He was a writer. He thought he wrote about the future but it really was the past. In his novel, a mysterious train left for 2046 every once in a while. Everyone who went there had the same ... See full summary »
A boy stands on a station platform as a train is about to leave. Should he go with his mother or stay with his father? An infinity of possibilities rise from this decision. As long as he doesn't choose, anything is possible.
Eun-joo moves out of her house "Il Mare", leaving behind a Christmas card for the eventual new owner of the house in 1999. In it she asks him/her to forward any mail of hers to her new ... See full summary »
He was a writer. He thought he wrote about the future but it really was the past. In his novel, a mysterious train left for 2046 every once in a while. Everyone who went there had the same intention.....to recapture their lost memories. It was said that in 2046, nothing ever changed. Nobody knew for sure if it was true, because nobody who went there had ever come back- except for one. He was there. He chose to leave. He wanted to change. Written by
Each character speaks their own languages. Mr. Chow speaks Cantonese, Bai Ling speaks Mandarin, and Tak speaks Japanese even when talking to each other. Even so, they seem to understand each other perfectly. See more »
Bits and Pieces of Love Stories from a Writer's Mind: A Wondrous Journey
Kar Wai Wong is more than a film director (though he is one of the finest directors working today!): he is a visual, poetic, creative and daring artist capable of more cinematic miracles in one isolated film than most directors achieve in a lifetime. '2046' is a visually stunning, intellectually challenging, emotionally charged view of love and lust in today's kinetically dysfunctional society.
There is no one way to interpret this non-linear film and therein lies much of its rewards. The main character Chow (Tony Leung) is a writer and a libertine who has pushed his vacuous life around with his hormones and though he has had many affairs he has failed to find the illusory 'love'. He has lived in Singapore and Hong Kong, makes his living writing columns of newspapers while his novels formulate in his mind. One of his novels is called '2046', the title based on the room number in a hotel where he witnessed a bizarre incident involving a gorgeous woman, and resulted in his moving into the adjoining room 2047 where is meets the hotel manager's daughter in love with a Filipino Japanese man her father loathes. He desires this unattainable woman and fuses her with a fictional 'android' in his novel which now uses '2046' as a year or time or place where people go to find memories. He continues to encounter women for whom he desires more than surface relationships (there is a stunning lady gambler cameo who represents everything he lusts and longs for, etc) but he is never able to find his tenuous ideal: his memory is his only source of consolation.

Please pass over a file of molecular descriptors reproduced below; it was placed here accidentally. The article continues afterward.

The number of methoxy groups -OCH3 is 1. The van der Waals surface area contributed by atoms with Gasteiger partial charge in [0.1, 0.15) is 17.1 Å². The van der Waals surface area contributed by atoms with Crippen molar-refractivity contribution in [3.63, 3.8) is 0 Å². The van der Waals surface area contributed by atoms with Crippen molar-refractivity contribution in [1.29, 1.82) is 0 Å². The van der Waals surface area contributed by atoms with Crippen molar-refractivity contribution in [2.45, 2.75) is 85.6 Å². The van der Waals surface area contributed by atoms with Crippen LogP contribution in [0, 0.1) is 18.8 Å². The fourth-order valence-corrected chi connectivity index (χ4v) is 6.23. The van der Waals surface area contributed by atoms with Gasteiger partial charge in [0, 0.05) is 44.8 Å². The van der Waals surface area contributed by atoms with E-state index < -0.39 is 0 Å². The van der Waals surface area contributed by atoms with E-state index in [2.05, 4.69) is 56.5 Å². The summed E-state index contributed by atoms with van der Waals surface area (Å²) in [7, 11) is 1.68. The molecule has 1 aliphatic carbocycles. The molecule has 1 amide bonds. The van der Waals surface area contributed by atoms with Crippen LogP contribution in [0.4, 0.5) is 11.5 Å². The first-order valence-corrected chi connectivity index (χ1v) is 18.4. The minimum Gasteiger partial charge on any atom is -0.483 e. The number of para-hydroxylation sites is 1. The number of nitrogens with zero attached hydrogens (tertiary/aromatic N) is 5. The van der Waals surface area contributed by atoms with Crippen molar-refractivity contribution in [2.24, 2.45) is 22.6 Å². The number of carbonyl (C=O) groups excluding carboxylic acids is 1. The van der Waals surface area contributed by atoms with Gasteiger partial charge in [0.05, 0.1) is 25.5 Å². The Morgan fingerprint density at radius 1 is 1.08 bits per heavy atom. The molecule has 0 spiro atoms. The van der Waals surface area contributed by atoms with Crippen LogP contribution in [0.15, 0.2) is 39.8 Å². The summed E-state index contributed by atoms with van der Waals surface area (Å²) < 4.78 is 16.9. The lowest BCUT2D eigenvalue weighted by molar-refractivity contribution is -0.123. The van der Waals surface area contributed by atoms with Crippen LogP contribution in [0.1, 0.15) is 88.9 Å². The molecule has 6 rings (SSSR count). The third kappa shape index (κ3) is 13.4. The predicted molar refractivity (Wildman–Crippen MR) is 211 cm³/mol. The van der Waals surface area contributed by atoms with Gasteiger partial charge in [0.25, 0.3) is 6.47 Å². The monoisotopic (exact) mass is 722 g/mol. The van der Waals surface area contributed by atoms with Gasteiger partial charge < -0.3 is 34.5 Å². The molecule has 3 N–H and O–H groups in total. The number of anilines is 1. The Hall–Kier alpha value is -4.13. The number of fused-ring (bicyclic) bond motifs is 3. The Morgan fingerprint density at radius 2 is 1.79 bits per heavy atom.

The actors in every role include many of the finest actors available: Li Gong, Ziyi Zhang, Carina Lau, Maggie Cheung, Takuya Kimura, Chen Chang, and of course Tony Leung. But it is Kar Wai Wong, the writer, director, choreographer, colorist, visionary that makes this excursion into the interstices of the mind/imagination so overwhelmingly satisfying. Whether the viewer elects to view the story as a continuation of the director's previous films, or as reality vs memory, fiction vs imagination, sci-fi excursion, or simply a plethora of vignettes about the challenges of finding love in a world geared toward instant gratification, this is a magnificent achievement. In many ways the sound track could be turned off (though the beautiful musical score by Peer Raben and Shigeru Umebayashi with a lot of help from Maria Callas! would be missed), and the inventive cinematography and visual image manipulations by Christopher Doyle, Pung-Leung Kwan and Yiu-Fai Lai such as the constant dividing of the screen into triptychs and diptychs would remain some of the most beautiful photographic images on film.
This is not an easy film to follow and it is most assuredly one that will grow in importance with repeated viewings. The comparison with Alain Resnais' 'Last Year at Marienbad' suggests its potency. But free the mind and enter into the world of '2046' for one of the most satisfying cinematic achievements of the recent past. Very highly recommended. Grady Harp
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